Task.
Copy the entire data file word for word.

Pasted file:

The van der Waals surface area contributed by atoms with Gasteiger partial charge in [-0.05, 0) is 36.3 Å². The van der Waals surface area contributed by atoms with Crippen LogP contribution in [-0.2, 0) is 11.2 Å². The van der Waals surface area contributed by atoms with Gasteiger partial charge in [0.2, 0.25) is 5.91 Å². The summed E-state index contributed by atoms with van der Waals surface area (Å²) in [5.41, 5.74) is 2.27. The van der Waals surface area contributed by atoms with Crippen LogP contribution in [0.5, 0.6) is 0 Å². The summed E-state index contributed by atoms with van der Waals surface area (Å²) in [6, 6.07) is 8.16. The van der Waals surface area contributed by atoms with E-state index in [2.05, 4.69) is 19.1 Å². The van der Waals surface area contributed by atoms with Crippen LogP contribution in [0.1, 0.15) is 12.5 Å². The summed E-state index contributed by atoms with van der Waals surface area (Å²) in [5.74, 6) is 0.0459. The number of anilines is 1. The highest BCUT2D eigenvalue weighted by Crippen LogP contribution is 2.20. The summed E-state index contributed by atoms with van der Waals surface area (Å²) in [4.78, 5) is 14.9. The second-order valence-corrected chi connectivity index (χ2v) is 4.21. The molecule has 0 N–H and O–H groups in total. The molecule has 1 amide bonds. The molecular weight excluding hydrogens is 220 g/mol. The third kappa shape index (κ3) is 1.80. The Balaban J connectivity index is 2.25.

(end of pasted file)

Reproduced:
The van der Waals surface area contributed by atoms with Gasteiger partial charge in [-0.05, 0) is 36.3 Å². The van der Waals surface area contributed by atoms with Crippen LogP contribution in [-0.2, 0) is 11.2 Å². The van der Waals surface area contributed by atoms with Gasteiger partial charge in [0.2, 0.25) is 5.91 Å². The summed E-state index contributed by atoms with van der Waals surface area (Å²) in [5.41, 5.74) is 2.27. The van der Waals surface area contributed by atoms with Crippen LogP contribution in [0.5, 0.6) is 0 Å². The summed E-state index contributed by atoms with van der Waals surface area (Å²) in [6, 6.07) is 8.16. The van der Waals surface area contributed by atoms with E-state index in [2.05, 4.69) is 19.1 Å². The van der Waals surface area contributed by atoms with Crippen LogP contribution in [0.1, 0.15) is 12.5 Å². The summed E-state index contributed by atoms with van der Waals surface area (Å²) in [5.74, 6) is 0.0459. The number of anilines is 1. The highest BCUT2D eigenvalue weighted by Crippen LogP contribution is 2.20. The summed E-state index contributed by atoms with van der Waals surface area (Å²) in [4.78, 5) is 14.9. The second-order valence-corrected chi connectivity index (χ2v) is 4.21. The molecule has 0 N–H and O–H groups in total. The molecule has 1 amide bonds. The molecular weight excluding hydrogens is 220 g/mol. The third kappa shape index (κ3) is 1.80. The Balaban J connectivity index is 2.25.